Evidence of emotion knowledge in down syndrome

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dc.contributor Merrill, Edward C.
dc.contributor Gilpin, Ansley T.
dc.contributor Jarrett, Matthew A.
dc.contributor Hernandez-Reif, Maria
dc.contributor.advisor Conners, Frances A.
dc.contributor.advisor Barth, Joan M.
dc.contributor.author Moore, Marie
dc.date.accessioned 2017-03-01T16:34:17Z
dc.date.available 2017-03-01T16:34:17Z
dc.date.issued 2012
dc.identifier.other u0015_0000001_0001004
dc.identifier.other Moore_alatus_0004D_11125
dc.identifier.uri https://ir.ua.edu/handle/123456789/1491
dc.description Electronic Thesis or Dissertation
dc.description.abstract Emotion knowledge was examined in 19 children and adolescents with Down syndrome (DS) who were individually matched to typically developing (TD) children of equivalent mental age (3 to 6 years). The ability to identify emotions from facial cues and social context was measured. This study improved upon past research by assessing emotion knowledge without a verbal narrative of the social context (minimizing language ability from interfering with emotion judgments), by using more engaging video stimuli, and by simplifying response demands. Children viewed videos created for this study that included three types of emotion cues: face only (only the protagonist's facial expressions were shown), context only (the protagonist acted out action sequences, but his face was blurred), and context plus face (actions and facial expressions were visible). An exploratory fourth video type (incongruent) was included in which the protagonist's facial expressions contradicted what would be expected from the context. Children responded by pointing to a schematic face of a happy, sad, or fear expression. Static photographs of facial emotion expressions were also presented to follow previous DS studies. Results indicated that the participants with DS performed as well as the TD participants on every measure of emotion knowledge. Additional analyses compared DS and TD participants' performance on the static vs. dynamic expressions, emotion expressivity, empathic behaviors, and accuracy for each emotion expression. Still, there were no group differences in level of emotion knowledge or its related skills. This study underscores the importance of using developmentally sensitive measures when studying special populations like DS.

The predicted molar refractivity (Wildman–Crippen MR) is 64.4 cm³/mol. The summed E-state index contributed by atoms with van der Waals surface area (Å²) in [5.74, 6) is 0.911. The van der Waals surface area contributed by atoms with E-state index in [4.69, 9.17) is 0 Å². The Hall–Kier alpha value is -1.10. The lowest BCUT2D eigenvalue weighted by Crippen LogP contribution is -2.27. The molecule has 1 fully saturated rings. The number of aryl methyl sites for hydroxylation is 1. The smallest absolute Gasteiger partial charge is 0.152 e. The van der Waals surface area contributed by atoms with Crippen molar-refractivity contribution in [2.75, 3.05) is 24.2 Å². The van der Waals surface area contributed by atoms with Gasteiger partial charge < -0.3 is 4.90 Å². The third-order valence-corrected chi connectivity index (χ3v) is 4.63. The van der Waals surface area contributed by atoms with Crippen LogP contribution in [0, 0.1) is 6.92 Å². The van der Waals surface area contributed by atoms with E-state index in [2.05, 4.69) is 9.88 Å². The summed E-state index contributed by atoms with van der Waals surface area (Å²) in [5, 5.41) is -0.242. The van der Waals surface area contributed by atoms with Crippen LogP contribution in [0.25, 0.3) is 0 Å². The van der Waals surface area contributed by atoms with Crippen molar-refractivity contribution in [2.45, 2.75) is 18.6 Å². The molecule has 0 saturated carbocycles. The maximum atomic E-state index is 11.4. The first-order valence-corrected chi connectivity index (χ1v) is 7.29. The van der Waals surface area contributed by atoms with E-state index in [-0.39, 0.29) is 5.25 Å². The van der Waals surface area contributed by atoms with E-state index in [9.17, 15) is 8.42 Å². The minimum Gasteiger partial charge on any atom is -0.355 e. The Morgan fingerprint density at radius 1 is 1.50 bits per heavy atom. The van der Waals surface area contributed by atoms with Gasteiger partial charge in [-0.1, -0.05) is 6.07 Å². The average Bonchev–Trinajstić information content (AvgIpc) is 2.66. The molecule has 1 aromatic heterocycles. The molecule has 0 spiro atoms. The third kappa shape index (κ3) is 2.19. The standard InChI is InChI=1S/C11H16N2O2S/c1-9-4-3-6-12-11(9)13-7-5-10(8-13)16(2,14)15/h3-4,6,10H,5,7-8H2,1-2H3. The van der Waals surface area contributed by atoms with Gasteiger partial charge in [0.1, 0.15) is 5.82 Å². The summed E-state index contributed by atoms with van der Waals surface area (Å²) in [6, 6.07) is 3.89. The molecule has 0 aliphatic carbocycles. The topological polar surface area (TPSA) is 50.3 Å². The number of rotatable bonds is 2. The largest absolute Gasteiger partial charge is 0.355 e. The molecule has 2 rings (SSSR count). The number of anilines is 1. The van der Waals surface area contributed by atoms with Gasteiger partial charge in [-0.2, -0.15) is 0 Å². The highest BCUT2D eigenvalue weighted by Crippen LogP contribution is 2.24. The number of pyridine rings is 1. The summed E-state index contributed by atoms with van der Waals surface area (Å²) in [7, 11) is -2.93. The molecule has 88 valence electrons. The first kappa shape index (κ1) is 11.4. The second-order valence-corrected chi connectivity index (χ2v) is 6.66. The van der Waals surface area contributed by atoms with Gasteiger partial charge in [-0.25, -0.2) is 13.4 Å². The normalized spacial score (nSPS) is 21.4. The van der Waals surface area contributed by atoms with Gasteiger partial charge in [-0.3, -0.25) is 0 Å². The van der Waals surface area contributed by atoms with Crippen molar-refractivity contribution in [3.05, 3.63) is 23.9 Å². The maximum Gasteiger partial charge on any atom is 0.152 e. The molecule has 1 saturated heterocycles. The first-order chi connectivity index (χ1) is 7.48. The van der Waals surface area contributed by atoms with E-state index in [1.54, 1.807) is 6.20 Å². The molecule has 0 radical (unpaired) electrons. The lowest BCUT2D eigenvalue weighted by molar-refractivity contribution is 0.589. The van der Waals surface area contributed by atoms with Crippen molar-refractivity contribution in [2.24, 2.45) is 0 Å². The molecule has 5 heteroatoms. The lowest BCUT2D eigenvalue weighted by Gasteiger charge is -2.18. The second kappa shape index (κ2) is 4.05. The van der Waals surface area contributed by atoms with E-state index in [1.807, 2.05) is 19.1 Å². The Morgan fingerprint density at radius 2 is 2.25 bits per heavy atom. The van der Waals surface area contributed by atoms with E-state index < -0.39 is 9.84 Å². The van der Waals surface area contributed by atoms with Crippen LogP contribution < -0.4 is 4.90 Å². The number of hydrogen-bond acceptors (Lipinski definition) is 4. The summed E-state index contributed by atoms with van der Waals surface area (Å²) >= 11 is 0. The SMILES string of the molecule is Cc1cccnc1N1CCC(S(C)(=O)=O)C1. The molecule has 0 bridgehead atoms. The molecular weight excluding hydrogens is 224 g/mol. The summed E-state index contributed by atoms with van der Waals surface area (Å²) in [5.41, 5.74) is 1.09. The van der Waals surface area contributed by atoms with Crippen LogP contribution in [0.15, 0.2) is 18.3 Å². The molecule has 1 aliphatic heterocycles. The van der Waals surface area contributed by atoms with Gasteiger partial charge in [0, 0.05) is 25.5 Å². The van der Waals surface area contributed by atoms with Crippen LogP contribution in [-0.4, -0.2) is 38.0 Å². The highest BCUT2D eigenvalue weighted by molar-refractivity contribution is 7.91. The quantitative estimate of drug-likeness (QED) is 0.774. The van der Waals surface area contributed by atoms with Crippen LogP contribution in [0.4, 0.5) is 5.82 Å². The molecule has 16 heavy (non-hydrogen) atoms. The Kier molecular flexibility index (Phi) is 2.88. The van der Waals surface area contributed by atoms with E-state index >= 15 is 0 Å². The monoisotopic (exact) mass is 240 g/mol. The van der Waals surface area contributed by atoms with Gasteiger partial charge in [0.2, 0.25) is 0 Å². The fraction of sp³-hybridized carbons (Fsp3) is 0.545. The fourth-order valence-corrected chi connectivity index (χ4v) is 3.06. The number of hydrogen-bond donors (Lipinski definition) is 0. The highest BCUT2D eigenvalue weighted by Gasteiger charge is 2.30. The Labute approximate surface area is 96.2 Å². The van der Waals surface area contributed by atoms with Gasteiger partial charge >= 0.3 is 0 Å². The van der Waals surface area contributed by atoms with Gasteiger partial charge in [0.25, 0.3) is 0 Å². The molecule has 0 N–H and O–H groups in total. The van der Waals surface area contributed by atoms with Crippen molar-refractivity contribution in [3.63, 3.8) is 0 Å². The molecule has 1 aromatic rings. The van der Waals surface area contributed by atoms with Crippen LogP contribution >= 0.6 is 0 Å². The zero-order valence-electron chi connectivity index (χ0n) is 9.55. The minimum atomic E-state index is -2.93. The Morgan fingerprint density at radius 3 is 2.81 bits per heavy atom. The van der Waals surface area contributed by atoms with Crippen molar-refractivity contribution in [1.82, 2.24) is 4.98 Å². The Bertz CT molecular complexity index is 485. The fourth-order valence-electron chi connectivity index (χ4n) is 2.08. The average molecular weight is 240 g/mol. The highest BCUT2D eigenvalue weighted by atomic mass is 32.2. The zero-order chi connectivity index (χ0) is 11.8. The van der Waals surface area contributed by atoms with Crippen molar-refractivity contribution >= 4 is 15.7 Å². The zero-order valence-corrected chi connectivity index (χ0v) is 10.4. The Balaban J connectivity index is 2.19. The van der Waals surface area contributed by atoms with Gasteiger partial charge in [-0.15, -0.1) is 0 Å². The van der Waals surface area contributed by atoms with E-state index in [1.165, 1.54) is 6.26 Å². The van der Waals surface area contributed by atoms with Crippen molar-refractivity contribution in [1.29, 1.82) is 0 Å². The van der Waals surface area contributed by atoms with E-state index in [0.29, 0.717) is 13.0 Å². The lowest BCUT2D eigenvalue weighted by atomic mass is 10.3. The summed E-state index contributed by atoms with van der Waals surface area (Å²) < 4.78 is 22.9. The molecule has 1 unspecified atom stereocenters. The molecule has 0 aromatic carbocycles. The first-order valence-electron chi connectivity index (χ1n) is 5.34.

dc.format.extent 95 p.
dc.format.medium electronic
dc.format.mimetype application/pdf
dc.language English
dc.language.iso en_US
dc.publisher University of Alabama Libraries
dc.relation.ispartof The University of Alabama Electronic Theses and Dissertations
dc.relation.ispartof The University of Alabama Libraries Digital Collections
dc.relation.hasversion born digital
dc.rights All rights reserved by the author unless otherwise indicated.
dc.subject.other Developmental psychology
dc.subject.other Cognitive psychology
dc.subject.other Experimental psychology
dc.title Evidence of emotion knowledge in down syndrome
dc.type thesis
dc.type text
etdms.degree.department University of Alabama. Dept. of Psychology
etdms.degree.discipline Psychology
etdms.degree.grantor The University of Alabama
etdms.degree.level doctoral
etdms.degree.name Ph.D.


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